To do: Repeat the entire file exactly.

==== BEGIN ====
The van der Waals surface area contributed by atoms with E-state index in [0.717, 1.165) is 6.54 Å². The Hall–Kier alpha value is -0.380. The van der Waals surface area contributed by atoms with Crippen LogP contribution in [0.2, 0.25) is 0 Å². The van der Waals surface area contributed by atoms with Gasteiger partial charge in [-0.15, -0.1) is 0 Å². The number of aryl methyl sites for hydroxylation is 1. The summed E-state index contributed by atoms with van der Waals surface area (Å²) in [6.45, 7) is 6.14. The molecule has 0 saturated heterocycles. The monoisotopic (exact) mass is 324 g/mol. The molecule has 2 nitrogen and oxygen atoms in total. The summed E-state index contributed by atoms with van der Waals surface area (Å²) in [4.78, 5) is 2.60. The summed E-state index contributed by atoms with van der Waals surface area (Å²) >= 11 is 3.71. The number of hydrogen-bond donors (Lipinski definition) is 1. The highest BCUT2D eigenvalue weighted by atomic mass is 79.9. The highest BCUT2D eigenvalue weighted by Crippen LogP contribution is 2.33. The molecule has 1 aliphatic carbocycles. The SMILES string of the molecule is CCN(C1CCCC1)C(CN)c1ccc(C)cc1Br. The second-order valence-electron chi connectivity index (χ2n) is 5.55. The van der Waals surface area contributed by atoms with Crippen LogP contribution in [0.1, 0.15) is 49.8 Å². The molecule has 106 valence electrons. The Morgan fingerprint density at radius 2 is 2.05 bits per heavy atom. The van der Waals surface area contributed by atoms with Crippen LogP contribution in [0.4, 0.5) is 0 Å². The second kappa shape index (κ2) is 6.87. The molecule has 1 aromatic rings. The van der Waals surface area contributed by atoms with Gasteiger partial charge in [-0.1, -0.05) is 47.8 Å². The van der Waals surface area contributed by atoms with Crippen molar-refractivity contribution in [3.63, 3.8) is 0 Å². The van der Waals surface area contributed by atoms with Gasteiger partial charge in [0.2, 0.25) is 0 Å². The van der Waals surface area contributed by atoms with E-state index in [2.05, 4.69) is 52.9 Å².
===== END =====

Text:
The van der Waals surface area contributed by atoms with E-state index in [0.717, 1.165) is 6.54 Å². The Hall–Kier alpha value is -0.380. The van der Waals surface area contributed by atoms with Crippen LogP contribution in [0.2, 0.25) is 0 Å². The van der Waals surface area contributed by atoms with Gasteiger partial charge in [-0.15, -0.1) is 0 Å². The number of aryl methyl sites for hydroxylation is 1. The summed E-state index contributed by atoms with van der Waals surface area (Å²) in [6.45, 7) is 6.14. The molecule has 0 saturated heterocycles. The monoisotopic (exact) mass is 324 g/mol. The molecule has 2 nitrogen and oxygen atoms in total. The summed E-state index contributed by atoms with van der Waals surface area (Å²) in [4.78, 5) is 2.60. The summed E-state index contributed by atoms with van der Waals surface area (Å²) >= 11 is 3.71. The number of hydrogen-bond donors (Lipinski definition) is 1. The highest BCUT2D eigenvalue weighted by atomic mass is 79.9. The highest BCUT2D eigenvalue weighted by Crippen LogP contribution is 2.33. The molecule has 1 aliphatic carbocycles. The SMILES string of the molecule is CCN(C1CCCC1)C(CN)c1ccc(C)cc1Br. The second-order valence-electron chi connectivity index (χ2n) is 5.55. The van der Waals surface area contributed by atoms with Crippen LogP contribution in [0.1, 0.15) is 49.8 Å². The molecule has 106 valence electrons. The Morgan fingerprint density at radius 2 is 2.05 bits per heavy atom. The van der Waals surface area contributed by atoms with Crippen LogP contribution in [0.4, 0.5) is 0 Å². The second kappa shape index (κ2) is 6.87. The molecule has 1 aromatic rings. The van der Waals surface area contributed by atoms with Gasteiger partial charge in [-0.1, -0.05) is 47.8 Å². The van der Waals surface area contributed by atoms with Crippen molar-refractivity contribution in [3.63, 3.8) is 0 Å². The van der Waals surface area contributed by atoms with Gasteiger partial charge in [0.2, 0.25) is 0 Å². The van der Waals surface area contributed by atoms with E-state index in [2.05, 4.69) is 52.9 Å².